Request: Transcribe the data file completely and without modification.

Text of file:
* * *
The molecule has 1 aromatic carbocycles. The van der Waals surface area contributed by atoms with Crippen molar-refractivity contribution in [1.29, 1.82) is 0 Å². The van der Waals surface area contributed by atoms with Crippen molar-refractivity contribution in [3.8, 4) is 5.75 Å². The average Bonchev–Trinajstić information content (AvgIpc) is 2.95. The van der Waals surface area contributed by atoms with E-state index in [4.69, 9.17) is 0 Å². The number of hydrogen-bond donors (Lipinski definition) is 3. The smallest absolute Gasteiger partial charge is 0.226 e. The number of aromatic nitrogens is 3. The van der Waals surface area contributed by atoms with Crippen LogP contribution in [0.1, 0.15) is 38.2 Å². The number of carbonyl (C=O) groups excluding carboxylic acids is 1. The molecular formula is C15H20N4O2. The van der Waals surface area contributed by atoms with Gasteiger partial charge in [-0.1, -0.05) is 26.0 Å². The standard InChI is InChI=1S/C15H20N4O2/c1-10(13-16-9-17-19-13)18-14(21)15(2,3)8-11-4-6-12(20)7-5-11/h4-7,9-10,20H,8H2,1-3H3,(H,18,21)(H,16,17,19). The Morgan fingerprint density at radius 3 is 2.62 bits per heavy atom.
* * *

The molecule has 1 aromatic carbocycles. The van der Waals surface area contributed by atoms with Crippen molar-refractivity contribution in [1.29, 1.82) is 0 Å². The van der Waals surface area contributed by atoms with Crippen molar-refractivity contribution in [3.8, 4) is 5.75 Å². The average Bonchev–Trinajstić information content (AvgIpc) is 2.95. The van der Waals surface area contributed by atoms with E-state index in [4.69, 9.17) is 0 Å². The number of hydrogen-bond donors (Lipinski definition) is 3. The smallest absolute Gasteiger partial charge is 0.226 e. The number of aromatic nitrogens is 3. The van der Waals surface area contributed by atoms with Crippen LogP contribution in [0.1, 0.15) is 38.2 Å². The number of carbonyl (C=O) groups excluding carboxylic acids is 1. The molecular formula is C15H20N4O2. The van der Waals surface area contributed by atoms with Gasteiger partial charge in [-0.1, -0.05) is 26.0 Å². The standard InChI is InChI=1S/C15H20N4O2/c1-10(13-16-9-17-19-13)18-14(21)15(2,3)8-11-4-6-12(20)7-5-11/h4-7,9-10,20H,8H2,1-3H3,(H,18,21)(H,16,17,19). The Morgan fingerprint density at radius 3 is 2.62 bits per heavy atom.